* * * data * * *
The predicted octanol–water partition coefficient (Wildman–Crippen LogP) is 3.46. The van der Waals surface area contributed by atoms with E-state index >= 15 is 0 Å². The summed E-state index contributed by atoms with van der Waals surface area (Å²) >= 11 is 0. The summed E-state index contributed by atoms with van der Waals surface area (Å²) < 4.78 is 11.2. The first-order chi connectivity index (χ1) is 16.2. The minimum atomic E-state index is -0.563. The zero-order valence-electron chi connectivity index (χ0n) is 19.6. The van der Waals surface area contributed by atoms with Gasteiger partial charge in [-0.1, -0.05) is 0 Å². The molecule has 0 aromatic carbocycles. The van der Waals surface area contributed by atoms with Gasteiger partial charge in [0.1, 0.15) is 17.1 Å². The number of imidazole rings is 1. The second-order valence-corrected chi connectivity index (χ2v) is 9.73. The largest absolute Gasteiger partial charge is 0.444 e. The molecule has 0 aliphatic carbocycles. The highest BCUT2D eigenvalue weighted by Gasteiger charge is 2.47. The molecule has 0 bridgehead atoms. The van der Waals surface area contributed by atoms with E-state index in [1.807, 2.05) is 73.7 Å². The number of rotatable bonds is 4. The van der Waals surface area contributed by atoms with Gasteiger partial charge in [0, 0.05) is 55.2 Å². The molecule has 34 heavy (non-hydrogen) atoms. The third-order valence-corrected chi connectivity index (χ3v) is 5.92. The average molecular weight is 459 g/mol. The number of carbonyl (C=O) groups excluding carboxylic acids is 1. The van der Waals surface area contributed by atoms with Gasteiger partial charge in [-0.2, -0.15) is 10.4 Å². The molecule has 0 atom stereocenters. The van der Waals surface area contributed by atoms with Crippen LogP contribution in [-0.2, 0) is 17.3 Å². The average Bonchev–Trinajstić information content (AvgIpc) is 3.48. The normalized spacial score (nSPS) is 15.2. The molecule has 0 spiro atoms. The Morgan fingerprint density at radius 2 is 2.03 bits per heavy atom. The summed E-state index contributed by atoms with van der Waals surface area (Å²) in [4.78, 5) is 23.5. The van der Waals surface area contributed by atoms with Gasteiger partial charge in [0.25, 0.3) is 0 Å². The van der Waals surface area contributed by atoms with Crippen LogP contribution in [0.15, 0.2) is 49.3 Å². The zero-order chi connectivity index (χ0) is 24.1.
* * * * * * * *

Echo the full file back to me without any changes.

The predicted octanol–water partition coefficient (Wildman–Crippen LogP) is 3.46. The van der Waals surface area contributed by atoms with E-state index >= 15 is 0 Å². The summed E-state index contributed by atoms with van der Waals surface area (Å²) >= 11 is 0. The summed E-state index contributed by atoms with van der Waals surface area (Å²) < 4.78 is 11.2. The first-order chi connectivity index (χ1) is 16.2. The minimum atomic E-state index is -0.563. The zero-order valence-electron chi connectivity index (χ0n) is 19.6. The van der Waals surface area contributed by atoms with Gasteiger partial charge in [-0.1, -0.05) is 0 Å². The molecule has 0 aromatic carbocycles. The van der Waals surface area contributed by atoms with Gasteiger partial charge in [0.1, 0.15) is 17.1 Å². The number of imidazole rings is 1. The second-order valence-corrected chi connectivity index (χ2v) is 9.73. The largest absolute Gasteiger partial charge is 0.444 e. The molecule has 0 aliphatic carbocycles. The highest BCUT2D eigenvalue weighted by Gasteiger charge is 2.47. The molecule has 0 bridgehead atoms. The van der Waals surface area contributed by atoms with E-state index in [1.807, 2.05) is 73.7 Å². The number of rotatable bonds is 4. The van der Waals surface area contributed by atoms with Gasteiger partial charge in [0, 0.05) is 55.2 Å². The molecule has 34 heavy (non-hydrogen) atoms. The third-order valence-corrected chi connectivity index (χ3v) is 5.92. The average molecular weight is 459 g/mol. The number of carbonyl (C=O) groups excluding carboxylic acids is 1. The van der Waals surface area contributed by atoms with Gasteiger partial charge in [-0.2, -0.15) is 10.4 Å². The molecule has 0 atom stereocenters. The van der Waals surface area contributed by atoms with Crippen LogP contribution in [-0.2, 0) is 17.3 Å². The average Bonchev–Trinajstić information content (AvgIpc) is 3.48. The normalized spacial score (nSPS) is 15.2. The molecule has 0 spiro atoms. The Morgan fingerprint density at radius 2 is 2.03 bits per heavy atom. The summed E-state index contributed by atoms with van der Waals surface area (Å²) in [4.78, 5) is 23.5. The van der Waals surface area contributed by atoms with Gasteiger partial charge in [0.25, 0.3) is 0 Å². The van der Waals surface area contributed by atoms with Crippen LogP contribution in [0.15, 0.2) is 49.3 Å². The zero-order chi connectivity index (χ0) is 24.1.